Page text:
Following the march, Connecticut’s new, low-wage worker advisory panel will hear testimony from the public. The Wage Board will advise agencies on issues facing low-wage employees. The board’s listed tasks include recommending minimum wage rates needed for an “economically stable living standard” in Connecticut.

 

To find out additional information about our November 10 action, please contact Greg Jackson at greg@the4cs.org.

 

November 6th, 2015

Posted In: Part-Timers, Unions

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April 21st, 2015

Posted In: Part-Timers, Political Action

Part-time employees may be eligible for unemployment benefits during the semester if they do not receive a class or an E.A. contract, if they are not working full-time elsewhere, or are not working the equivalent of full-time because of multiple part-time jobs.

Part-time employees are not eligible for unemployment during the summer or intersession if there is a “reasonable assurance” of employment in the coming semester. This standard does not require a guarantee of reemployment. If there is a history of reemployment or you are offered a contract for the coming semester, this may constitute a reasonable assurance.

If you apply for unemployment for the summer or intersession and are granted it, the employer has the right to appeal that award. If on appeal, it is found that you should not have been granted unemployment, you will be required to pay back any benefits received.  Usually, the payback would come out of future unemployment payments. This would mean that payback would only occur if at some future date you are eligible for unemployment benefits.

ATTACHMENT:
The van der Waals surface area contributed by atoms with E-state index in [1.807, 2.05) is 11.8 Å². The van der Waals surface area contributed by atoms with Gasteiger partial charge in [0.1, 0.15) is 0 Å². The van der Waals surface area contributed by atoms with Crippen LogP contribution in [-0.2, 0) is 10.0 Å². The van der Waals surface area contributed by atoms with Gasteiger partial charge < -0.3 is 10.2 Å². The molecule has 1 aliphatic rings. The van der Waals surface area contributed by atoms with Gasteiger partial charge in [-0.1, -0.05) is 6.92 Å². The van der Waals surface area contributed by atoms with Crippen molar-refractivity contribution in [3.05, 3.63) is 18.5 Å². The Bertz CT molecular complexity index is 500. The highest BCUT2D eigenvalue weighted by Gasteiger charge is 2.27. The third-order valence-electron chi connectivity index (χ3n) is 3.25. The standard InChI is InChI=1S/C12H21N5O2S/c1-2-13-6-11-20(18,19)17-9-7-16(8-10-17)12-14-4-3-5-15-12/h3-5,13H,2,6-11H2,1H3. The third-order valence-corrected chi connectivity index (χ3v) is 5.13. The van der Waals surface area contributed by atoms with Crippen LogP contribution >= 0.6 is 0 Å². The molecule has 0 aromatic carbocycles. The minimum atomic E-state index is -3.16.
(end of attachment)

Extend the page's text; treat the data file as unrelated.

Individuals may wish to apply for summer unemployment anyway because, if your class or classes do not run, you may be eligible for retroactive unemployment benefits. That would mean you would receive benefits retroactive to your last day of employment.

You can apply for unemployment benefits online. Go to: www.ctdol.state.ct.us/UI-Online/Index.htm

June 11th, 2013

Posted In: Part-Timers

Summary Part-Timers’ Survey Results

This fall, the 4C’s Part-Timers Committee conducted a short demographic survey of community college part-timers. All 2,263 part-timers in the 4C’s bargaining unit were invited to participate.  570 part-timers responded.

Robyn Brooks, 4C’s Vice President from Part-Timers, drafted the survey. She said the Part-Timers Committee will be analyzing the results to help them better focus on issues that matter most to part-timers.

One startling statistic that emerged from the survey was that 82% of respondents were not aware that Professional Development Funds are available for part-timers.

“Our committee will be looking at ways to get information out to part-timers concerning these funds,” said Ana Jusino, Chair of the Part-Timers Committee.

January 18th, 2013

Posted In: Part-Timers